Reasons You Might Need To Consult A Tax Attorney

Within the field of law, there are many avenues to which one can specialize their practice, including family law, criminal defense, entertainment, and personal injury. When it comes to legal matters regarding businesses — and taxes, in particular — there are special tax attorneys you can turn to for help. Although you might not see them dramatized in an episode of "Law & Order," having a tax attorney in your corner when you need them could save you much turmoil and headaches. 

Tax attorneys focus their knowledge and efforts on specializing in tax laws and codes at the local, state, and federal levels. An in-demand field, tax attorneys work year-round in their efforts, as tax law is ever-changing, especially with regard to economic ups and downs and the ebb and flow of political policy changes.

As opposed to the stress and emotional toll that a field like criminal law or family law may bring with it, tax law — with its varied experience in both business and accounting principles — can be a fulfilling and lucrative practice that's needed within a wide range of organizations. Let's see what the role of a tax attorney entails and when you might need their assistance.

Call a tax attorney if you're starting a business or get a letter from the IRS

Tax attorneys help individuals take care of matters regarding personal or business taxes. They have specialized knowledge of tax laws and would be your representative in a court of law or as a liaison between you and the Internal Revenue Service. A tax attorney would have the legal know-how that would come in handy with conversations with the IRS and be able to further help without the risk of intimidation or being lost in legal jargon. If the matter is about unpaid taxes, a tax attorney can help you to protect your assets if a situation arises where you have your income garnished.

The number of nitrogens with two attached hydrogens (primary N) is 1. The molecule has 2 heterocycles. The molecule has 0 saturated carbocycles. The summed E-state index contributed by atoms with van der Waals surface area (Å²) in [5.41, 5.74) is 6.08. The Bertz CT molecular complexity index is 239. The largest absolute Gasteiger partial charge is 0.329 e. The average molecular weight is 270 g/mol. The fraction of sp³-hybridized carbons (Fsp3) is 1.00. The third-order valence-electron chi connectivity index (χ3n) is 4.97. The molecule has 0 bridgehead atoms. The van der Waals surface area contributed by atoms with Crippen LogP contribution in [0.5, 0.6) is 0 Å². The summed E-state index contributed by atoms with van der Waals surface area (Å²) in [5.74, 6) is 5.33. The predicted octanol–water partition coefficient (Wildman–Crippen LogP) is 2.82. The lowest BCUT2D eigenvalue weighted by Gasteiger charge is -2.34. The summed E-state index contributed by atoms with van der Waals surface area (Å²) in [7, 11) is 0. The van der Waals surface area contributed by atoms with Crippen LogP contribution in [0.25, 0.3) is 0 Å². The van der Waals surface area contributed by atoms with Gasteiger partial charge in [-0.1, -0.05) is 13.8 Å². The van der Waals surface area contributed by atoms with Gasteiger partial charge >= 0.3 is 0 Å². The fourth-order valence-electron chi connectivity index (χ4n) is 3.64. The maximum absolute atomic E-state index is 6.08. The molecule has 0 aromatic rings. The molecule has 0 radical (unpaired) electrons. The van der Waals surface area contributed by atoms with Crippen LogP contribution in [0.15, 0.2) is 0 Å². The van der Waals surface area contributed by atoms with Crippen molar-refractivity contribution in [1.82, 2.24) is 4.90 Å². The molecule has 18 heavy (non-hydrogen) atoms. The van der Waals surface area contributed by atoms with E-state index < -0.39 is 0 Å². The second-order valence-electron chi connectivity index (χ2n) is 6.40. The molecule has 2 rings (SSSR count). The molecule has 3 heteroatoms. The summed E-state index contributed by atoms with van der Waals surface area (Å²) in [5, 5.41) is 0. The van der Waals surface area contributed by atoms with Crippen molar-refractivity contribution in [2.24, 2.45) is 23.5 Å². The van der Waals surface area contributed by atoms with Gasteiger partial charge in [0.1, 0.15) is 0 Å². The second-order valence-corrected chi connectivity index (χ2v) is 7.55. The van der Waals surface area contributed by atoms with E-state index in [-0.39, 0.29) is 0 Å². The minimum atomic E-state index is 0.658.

However, an attorney can be further beneficial in ways that are not limited to just aiding in tax-related legal disputes. A good tax attorney can also help their clients with more focused advice regarding wills, living trusts, and estate planning. For example, they can map out how to properly take care of your money and assets when you die so that those you've named in your will are not burdened by expensive tax obligations. In a business capacity, tax attorneys can also help with the finer details regarding company mergers or takeovers, as well as the purchase of real estate or other property so that your business's financial affairs and tax allocations are all in order and by the book.